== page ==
14. Molecular population genetics of inversion breakpoint regions in Drosophila pseudoobscura.

    Science.gov (United States)

    Wallace, Andre G; Detweiler, Don; Schaeffer, Stephen W

    2013-07-08

    Paracentric inversions in populations can have a profound effect on the pattern and organization of nucleotide variability along a chromosome. Regions near inversion breakpoints are expected to have greater levels of differentiation because of reduced genetic exchange between different gene arrangements whereas central regions in the inverted segments are predicted to have lower levels of nucleotide differentiation due to greater levels of genetic flux among different karyotypes. We used the inversion polymorphism on the third chromosome of Drosophila pseudoobscura to test these predictions with an analysis of nucleotide diversity of 18 genetic markers near and away from inversion breakpoints. We tested hypotheses about how the presence of different chromosomal arrangements affects the pattern and organization of nucleotide variation. Overall, markers in the distal segment of the chromosome had greater levels of nucleotide heterozygosity than markers within the proximal segment of the chromosome. In addition, our results rejected the hypothesis that the breakpoints of derived inversions will have lower levels of nucleotide variability than breakpoints of ancestral inversions, even when strains with gene conversion events were removed. High levels of linkage disequilibrium were observed within all 11 breakpoint regions as well as between the ends of most proximal and distal breakpoints. The central region of the chromosome had the greatest levels of linkage disequilibrium compared with the proximal and distal regions because this is the region that experiences the highest level of recombination suppression. These data do not fully support the idea that genetic exchange is the sole force that influences genetic variation on inverted chromosomes.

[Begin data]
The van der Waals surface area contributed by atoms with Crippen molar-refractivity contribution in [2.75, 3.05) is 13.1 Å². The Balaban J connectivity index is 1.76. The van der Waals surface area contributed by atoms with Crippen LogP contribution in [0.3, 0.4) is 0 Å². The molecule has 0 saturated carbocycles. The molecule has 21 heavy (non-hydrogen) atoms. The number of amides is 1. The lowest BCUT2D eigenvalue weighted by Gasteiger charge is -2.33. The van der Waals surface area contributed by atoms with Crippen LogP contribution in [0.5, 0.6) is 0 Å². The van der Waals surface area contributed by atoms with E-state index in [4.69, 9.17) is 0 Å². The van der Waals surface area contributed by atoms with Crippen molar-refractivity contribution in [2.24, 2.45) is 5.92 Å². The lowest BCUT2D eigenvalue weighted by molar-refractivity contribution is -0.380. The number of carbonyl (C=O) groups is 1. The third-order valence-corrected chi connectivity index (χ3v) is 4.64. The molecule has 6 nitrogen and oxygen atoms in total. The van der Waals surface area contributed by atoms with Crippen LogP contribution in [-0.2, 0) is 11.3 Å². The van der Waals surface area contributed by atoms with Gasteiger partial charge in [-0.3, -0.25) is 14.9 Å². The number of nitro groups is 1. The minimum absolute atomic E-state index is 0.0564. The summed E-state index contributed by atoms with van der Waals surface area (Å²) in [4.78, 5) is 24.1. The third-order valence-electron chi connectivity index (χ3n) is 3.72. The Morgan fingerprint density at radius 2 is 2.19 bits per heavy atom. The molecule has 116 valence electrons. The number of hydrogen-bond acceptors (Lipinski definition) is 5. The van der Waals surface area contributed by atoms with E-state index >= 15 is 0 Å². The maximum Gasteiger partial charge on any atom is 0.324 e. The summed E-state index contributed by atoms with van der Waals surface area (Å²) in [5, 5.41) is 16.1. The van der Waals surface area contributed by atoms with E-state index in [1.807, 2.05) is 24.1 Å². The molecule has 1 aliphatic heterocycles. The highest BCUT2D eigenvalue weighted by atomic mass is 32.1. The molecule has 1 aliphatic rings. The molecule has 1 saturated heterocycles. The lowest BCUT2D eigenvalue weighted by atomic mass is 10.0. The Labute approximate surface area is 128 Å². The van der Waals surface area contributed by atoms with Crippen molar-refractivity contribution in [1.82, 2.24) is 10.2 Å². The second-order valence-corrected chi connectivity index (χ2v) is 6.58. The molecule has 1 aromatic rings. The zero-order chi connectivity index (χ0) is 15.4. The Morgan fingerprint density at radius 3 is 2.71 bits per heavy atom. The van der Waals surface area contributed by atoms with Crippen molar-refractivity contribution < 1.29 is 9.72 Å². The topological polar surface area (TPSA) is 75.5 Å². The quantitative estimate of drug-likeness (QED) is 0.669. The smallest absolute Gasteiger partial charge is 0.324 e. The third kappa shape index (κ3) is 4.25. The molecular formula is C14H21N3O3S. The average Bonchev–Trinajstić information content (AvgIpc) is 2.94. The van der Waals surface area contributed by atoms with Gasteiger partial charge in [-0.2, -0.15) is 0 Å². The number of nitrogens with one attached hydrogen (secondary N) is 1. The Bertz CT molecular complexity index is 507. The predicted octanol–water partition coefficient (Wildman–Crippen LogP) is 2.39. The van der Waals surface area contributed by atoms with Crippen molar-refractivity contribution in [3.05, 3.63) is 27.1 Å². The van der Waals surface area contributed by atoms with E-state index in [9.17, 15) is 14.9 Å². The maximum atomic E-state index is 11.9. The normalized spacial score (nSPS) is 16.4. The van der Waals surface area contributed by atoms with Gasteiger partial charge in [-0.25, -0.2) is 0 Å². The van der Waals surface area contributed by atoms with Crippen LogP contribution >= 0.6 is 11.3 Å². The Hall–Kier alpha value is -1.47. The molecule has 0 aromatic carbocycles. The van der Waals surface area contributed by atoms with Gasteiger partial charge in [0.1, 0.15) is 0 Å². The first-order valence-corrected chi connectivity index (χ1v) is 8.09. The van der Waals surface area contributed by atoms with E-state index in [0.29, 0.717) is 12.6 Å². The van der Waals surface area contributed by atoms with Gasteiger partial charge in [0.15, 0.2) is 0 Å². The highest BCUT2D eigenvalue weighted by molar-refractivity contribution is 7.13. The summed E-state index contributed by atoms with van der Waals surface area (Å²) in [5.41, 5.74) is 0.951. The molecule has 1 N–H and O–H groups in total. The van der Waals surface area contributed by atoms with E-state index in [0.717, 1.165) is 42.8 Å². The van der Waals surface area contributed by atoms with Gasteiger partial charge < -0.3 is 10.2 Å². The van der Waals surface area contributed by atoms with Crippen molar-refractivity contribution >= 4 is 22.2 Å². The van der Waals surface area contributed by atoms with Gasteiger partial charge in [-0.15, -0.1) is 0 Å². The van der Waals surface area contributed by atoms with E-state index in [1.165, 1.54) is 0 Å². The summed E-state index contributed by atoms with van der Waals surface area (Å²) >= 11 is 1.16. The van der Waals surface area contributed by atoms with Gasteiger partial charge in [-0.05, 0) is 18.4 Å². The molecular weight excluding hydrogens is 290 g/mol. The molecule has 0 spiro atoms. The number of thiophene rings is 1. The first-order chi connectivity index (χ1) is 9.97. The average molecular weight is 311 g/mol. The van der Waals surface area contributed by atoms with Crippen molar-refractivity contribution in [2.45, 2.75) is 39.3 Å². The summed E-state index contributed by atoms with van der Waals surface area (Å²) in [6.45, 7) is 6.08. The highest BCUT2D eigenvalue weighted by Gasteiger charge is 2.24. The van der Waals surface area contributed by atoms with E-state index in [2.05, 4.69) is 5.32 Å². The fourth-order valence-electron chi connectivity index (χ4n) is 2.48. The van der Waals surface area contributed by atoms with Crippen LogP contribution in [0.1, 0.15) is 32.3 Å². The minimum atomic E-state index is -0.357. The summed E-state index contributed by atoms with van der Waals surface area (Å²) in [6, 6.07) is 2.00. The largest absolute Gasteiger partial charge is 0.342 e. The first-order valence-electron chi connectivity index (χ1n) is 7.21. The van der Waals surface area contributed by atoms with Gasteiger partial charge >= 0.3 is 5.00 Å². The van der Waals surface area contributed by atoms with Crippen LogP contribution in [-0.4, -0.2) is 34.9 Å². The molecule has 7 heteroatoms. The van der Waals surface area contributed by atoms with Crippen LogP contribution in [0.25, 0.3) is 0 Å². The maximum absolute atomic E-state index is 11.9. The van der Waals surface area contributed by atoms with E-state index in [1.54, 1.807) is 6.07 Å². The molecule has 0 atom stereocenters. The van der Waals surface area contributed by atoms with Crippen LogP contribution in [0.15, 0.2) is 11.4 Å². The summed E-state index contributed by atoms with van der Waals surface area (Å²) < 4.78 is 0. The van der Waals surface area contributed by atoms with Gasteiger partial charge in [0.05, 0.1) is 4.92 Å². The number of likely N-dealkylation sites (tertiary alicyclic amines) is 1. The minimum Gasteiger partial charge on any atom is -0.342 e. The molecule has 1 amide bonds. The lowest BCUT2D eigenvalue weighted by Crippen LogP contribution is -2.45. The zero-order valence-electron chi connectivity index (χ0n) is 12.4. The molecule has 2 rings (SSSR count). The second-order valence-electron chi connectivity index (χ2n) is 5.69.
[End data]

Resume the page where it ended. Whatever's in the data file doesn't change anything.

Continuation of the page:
15. Genetic influences on attention deficit hyperactivity disorder symptoms from age 2 to 3: A quantitative and molecular genetic investigation

    Directory of Open Access Journals (Sweden)

    Saudino Kimberly J

    2010-12-01

    Full Text Available Abstract Background A twin study design was used to assess the degree to which additive genetic variance influences ADHD symptom scores across two ages during infancy. A further objective in the study was to observe whether genetic association with a number of candidate markers reflects results from the quantitative genetic analysis. Method We have studied 312 twin pairs at two time-points, age 2 and age 3. A composite measure of ADHD symptoms from two parent-rating scales: The Child Behavior Checklist/1.5 - 5 years (CBCL hyperactivity scale and the Revised Rutter Parent Scale for Preschool Children (RRPSPC was used for both quantitative and molecular genetic analyses. Results At ages 2 and 3 ADHD symptoms are highly heritable (h2 = 0.79 and 0.78, respectively with a high level of genetic stability across these ages. However, we also observe a significant level of genetic change from age 2 to age 3. There are modest influences of non-shared environment at each age independently (e2 = 0.22 and 0.21, respectively, with these influences being largely age-specific. In addition, we find modest association signals in DAT1 and NET1 at both ages, along with suggestive specific effects of 5-HTT and DRD4 at age 3. Conclusions ADHD symptoms are heritable at ages 2 and 3. Additive genetic variance is largely shared across these ages, although there are significant new effects emerging at age 3. Results from our genetic association analysis reflect these levels of stability and change and, more generally, suggest a requirement for consideration of age-specific genotypic effects in future molecular studies.

  16. MOLECULAR-GENETIC REEVALUATION OF THE DUTCH HYPEREKPLEXIA FAMILY

    NARCIS (Netherlands)

    de Koning-Tijssen, Marina; SHIANG, R; VANDEUTEKOM, J; BOERMAN, RH; WASMUTH, JJ; SANDKUIJL, LA; FRANTS, RR; PADBERG, GW

    Objectives: To confirm linkage of the locus of the major form of hyperekplexia to markers on chromosome 5q, to screen for a point mutation in the gene encoding the oil subunit of the glycine receptor, and to investigate whether the putative ''minor'' form of hyperekplexia, consisting of an excessive

  17. Toxoplasmosis: Seroprevalence in pregnant women, and serological and molecular screening in neonatal umbilical cord blood.

    Science.gov (United States)

    Shieh, Mahshad; Didehdar, Mojtaba; Hajihossein, Reza; Ahmadi, Farzam; Eslamirad, Zahra

    2017-10-01